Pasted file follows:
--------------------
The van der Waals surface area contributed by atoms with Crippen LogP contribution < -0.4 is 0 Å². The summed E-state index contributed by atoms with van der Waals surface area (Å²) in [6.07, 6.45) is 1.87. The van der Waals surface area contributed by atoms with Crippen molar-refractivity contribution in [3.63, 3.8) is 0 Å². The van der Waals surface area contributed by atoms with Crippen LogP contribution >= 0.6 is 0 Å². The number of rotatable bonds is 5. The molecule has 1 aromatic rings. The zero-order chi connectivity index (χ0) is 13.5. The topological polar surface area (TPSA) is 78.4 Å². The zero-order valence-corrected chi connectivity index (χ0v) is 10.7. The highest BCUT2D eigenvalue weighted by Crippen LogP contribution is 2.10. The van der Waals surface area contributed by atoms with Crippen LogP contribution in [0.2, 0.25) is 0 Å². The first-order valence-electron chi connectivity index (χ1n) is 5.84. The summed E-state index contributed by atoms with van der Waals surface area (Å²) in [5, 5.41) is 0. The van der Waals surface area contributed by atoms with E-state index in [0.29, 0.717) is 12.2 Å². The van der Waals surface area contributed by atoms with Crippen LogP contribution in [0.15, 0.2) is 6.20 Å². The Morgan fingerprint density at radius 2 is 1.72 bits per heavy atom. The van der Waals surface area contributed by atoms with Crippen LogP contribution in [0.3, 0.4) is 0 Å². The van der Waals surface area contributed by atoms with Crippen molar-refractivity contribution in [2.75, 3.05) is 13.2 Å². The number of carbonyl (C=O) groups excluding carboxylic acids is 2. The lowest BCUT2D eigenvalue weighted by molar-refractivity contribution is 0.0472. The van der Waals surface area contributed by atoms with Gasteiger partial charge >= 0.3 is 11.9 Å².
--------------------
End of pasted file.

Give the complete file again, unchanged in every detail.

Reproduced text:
The van der Waals surface area contributed by atoms with Crippen LogP contribution < -0.4 is 0 Å². The summed E-state index contributed by atoms with van der Waals surface area (Å²) in [6.07, 6.45) is 1.87. The van der Waals surface area contributed by atoms with Crippen molar-refractivity contribution in [3.63, 3.8) is 0 Å². The van der Waals surface area contributed by atoms with Crippen LogP contribution >= 0.6 is 0 Å². The number of rotatable bonds is 5. The molecule has 1 aromatic rings. The zero-order chi connectivity index (χ0) is 13.5. The topological polar surface area (TPSA) is 78.4 Å². The zero-order valence-corrected chi connectivity index (χ0v) is 10.7. The highest BCUT2D eigenvalue weighted by Crippen LogP contribution is 2.10. The van der Waals surface area contributed by atoms with Crippen LogP contribution in [0.2, 0.25) is 0 Å². The first-order valence-electron chi connectivity index (χ1n) is 5.84. The summed E-state index contributed by atoms with van der Waals surface area (Å²) in [5, 5.41) is 0. The van der Waals surface area contributed by atoms with E-state index in [0.29, 0.717) is 12.2 Å². The van der Waals surface area contributed by atoms with Crippen LogP contribution in [0.15, 0.2) is 6.20 Å². The Morgan fingerprint density at radius 2 is 1.72 bits per heavy atom. The van der Waals surface area contributed by atoms with Crippen LogP contribution in [0.3, 0.4) is 0 Å². The van der Waals surface area contributed by atoms with Crippen molar-refractivity contribution in [2.75, 3.05) is 13.2 Å². The number of carbonyl (C=O) groups excluding carboxylic acids is 2. The lowest BCUT2D eigenvalue weighted by molar-refractivity contribution is 0.0472. The van der Waals surface area contributed by atoms with Gasteiger partial charge >= 0.3 is 11.9 Å².